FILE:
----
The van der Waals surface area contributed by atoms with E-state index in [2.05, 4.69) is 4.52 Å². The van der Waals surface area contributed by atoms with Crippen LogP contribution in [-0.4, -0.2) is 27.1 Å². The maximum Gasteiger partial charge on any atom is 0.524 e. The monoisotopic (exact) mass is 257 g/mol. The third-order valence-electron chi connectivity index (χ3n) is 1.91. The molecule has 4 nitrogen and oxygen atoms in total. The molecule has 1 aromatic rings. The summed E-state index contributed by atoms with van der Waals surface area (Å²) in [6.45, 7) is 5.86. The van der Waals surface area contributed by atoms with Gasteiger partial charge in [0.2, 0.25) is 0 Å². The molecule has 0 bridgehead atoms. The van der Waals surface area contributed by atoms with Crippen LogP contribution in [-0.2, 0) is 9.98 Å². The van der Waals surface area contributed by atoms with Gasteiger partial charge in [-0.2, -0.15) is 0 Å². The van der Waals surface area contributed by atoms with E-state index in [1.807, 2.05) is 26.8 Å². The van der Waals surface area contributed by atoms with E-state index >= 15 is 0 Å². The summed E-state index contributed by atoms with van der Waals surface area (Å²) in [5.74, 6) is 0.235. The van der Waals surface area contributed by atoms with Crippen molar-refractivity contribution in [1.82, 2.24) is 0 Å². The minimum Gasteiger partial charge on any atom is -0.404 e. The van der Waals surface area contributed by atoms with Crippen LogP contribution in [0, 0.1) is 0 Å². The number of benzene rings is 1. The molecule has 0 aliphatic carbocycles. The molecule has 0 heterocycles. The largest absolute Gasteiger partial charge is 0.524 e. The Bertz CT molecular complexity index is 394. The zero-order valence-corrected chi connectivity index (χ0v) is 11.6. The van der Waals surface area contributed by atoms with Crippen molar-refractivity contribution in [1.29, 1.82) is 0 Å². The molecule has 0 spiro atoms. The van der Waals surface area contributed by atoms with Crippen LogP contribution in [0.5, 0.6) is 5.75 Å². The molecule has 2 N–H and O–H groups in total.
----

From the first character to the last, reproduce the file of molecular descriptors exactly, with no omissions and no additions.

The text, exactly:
The van der Waals surface area contributed by atoms with E-state index in [2.05, 4.69) is 4.52 Å². The van der Waals surface area contributed by atoms with Crippen LogP contribution in [-0.4, -0.2) is 27.1 Å². The maximum Gasteiger partial charge on any atom is 0.524 e. The monoisotopic (exact) mass is 257 g/mol. The third-order valence-electron chi connectivity index (χ3n) is 1.91. The molecule has 4 nitrogen and oxygen atoms in total. The molecule has 1 aromatic rings. The summed E-state index contributed by atoms with van der Waals surface area (Å²) in [6.45, 7) is 5.86. The van der Waals surface area contributed by atoms with Gasteiger partial charge in [0.2, 0.25) is 0 Å². The molecule has 0 bridgehead atoms. The van der Waals surface area contributed by atoms with Crippen LogP contribution in [-0.2, 0) is 9.98 Å². The van der Waals surface area contributed by atoms with Gasteiger partial charge in [-0.2, -0.15) is 0 Å². The van der Waals surface area contributed by atoms with E-state index in [1.807, 2.05) is 26.8 Å². The van der Waals surface area contributed by atoms with E-state index >= 15 is 0 Å². The summed E-state index contributed by atoms with van der Waals surface area (Å²) in [5.74, 6) is 0.235. The van der Waals surface area contributed by atoms with Crippen molar-refractivity contribution in [1.82, 2.24) is 0 Å². The minimum Gasteiger partial charge on any atom is -0.404 e. The van der Waals surface area contributed by atoms with Crippen LogP contribution in [0, 0.1) is 0 Å². The number of benzene rings is 1. The molecule has 0 aliphatic carbocycles. The molecule has 0 heterocycles. The largest absolute Gasteiger partial charge is 0.524 e. The Bertz CT molecular complexity index is 394. The zero-order valence-corrected chi connectivity index (χ0v) is 11.6. The van der Waals surface area contributed by atoms with Crippen molar-refractivity contribution in [1.29, 1.82) is 0 Å². The molecule has 0 spiro atoms. The van der Waals surface area contributed by atoms with Crippen LogP contribution in [0.5, 0.6) is 5.75 Å². The molecule has 2 N–H and O–H groups in total.